Bowman’s library appears to have survived at least until the mid-nineteenth century, being described in Leighton’s History of Fife: ‘The library contains among others, many valuable editions of the ancient classics, particularly a fine edition of Pliny’s Natural History, and a splendidly illuminated edition of Ptolemy. It also contains a valuable collection of engravings; a great number of maps and charts, and a well preserved copy of Bleau’s Atlas. [The heir] … is bound to keep a suitable room for the library in his house, and to allow free access to it to the neighbouring gentlemen there to read and study … women and children are expressly prohibited from having access to the library.’ (Leighton, History of the County of Fife (1840) II, p. 50). No later record of the library’s survival could be traced, though Feather suggests the books may have been dispersed in Edinburgh after the Second World War.

In 1982 Feather wrote ‘I do not know the present location of any of Bowman’s books’. We have been able to trace six other books from Bowman’s library at auction: of these, the majority have been later rebound; only one other (Christie’s, 1998) survives unrestored and is in similarly questionable condition, suggesting Bowman’s efforts for the preservation of his once magnificent books may have been in vain.

USTC 4011567; cf. Feather, ‘Walter Bowman’ in The Book Collector vol. 31 no. 1 (Spring 1982, pp. 47-63).

You may also be interested in...

POMET, Pierre, LEMERY, and Joseph Pitton de TOURNEFORT.

A compleat History of Druggs, written in French … to which is added, what is further observable on the same Subject … divided into three Classes, vegetable, animal, and mineral, with their Use in Physick, Chymistry, Pharmacy, and several other Arts, illustrated with above four hundred Copper Cutts, curiously done from the Life, and an Explanation of their different Names, Places of Growth, and Countries from whence they are brought, the Way to know the True from the False, their Vitrues, &c., a Work fo very great Use and Curiosity, done into English from the Originals, the second Edition.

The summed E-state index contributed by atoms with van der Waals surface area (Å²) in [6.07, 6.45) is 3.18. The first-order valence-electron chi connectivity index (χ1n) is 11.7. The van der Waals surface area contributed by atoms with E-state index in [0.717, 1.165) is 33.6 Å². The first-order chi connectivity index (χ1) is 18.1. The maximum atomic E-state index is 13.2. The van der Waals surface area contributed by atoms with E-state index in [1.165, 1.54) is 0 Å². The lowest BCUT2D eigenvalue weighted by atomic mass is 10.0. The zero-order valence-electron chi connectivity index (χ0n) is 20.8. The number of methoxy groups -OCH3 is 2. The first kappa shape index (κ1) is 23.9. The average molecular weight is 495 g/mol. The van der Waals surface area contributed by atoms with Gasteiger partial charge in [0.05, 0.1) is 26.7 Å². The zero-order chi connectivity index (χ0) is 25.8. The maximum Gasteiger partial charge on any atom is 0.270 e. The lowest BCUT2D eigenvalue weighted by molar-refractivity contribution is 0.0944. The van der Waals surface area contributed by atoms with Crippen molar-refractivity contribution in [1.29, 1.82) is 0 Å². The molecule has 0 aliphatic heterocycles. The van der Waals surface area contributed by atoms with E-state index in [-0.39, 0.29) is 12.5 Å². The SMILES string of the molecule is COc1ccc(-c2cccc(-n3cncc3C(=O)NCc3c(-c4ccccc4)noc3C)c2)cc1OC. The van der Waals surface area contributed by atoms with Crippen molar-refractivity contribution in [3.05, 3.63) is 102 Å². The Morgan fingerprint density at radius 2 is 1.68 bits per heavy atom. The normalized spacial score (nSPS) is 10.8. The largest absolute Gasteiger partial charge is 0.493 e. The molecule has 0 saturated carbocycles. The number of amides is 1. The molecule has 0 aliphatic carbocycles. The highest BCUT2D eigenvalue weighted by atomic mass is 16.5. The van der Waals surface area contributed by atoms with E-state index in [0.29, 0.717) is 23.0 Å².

Second English edition of Pomet’s Histoire générale des drogues. Among the most complete pharmacopoeias of the period, the Compleat History of Druggs is expanded from the work of Pierre Pomet (1658 – 1699), chief druggist to Louis XIV. Copiously illustrated with copper plates, the History describes the uses of botanical, animal, and mineral materials, including Lemery’s catalogue of seeds ‘lately brought back from the American islands’ and accounts of the preparation of tobacco and sugar.

Read more

FRENCH EXILES AND A SCOTTISH MEDICAL FEUD [GRANT, Charles, Vicomte de Vaux.]

Recueil d’Essais, ou précis des opinions, et des mémoires, du Vte de *** …

An interesting tract volume, containing the scarce collected thoughts of Charles Grant, vicomte de Vaux (a subscriber’s copy), a fine illustrated guide to Nîmes and the Pont du Gard, and three pamphlets relating to a controversy in the medical faculty in Edinburgh.

Read more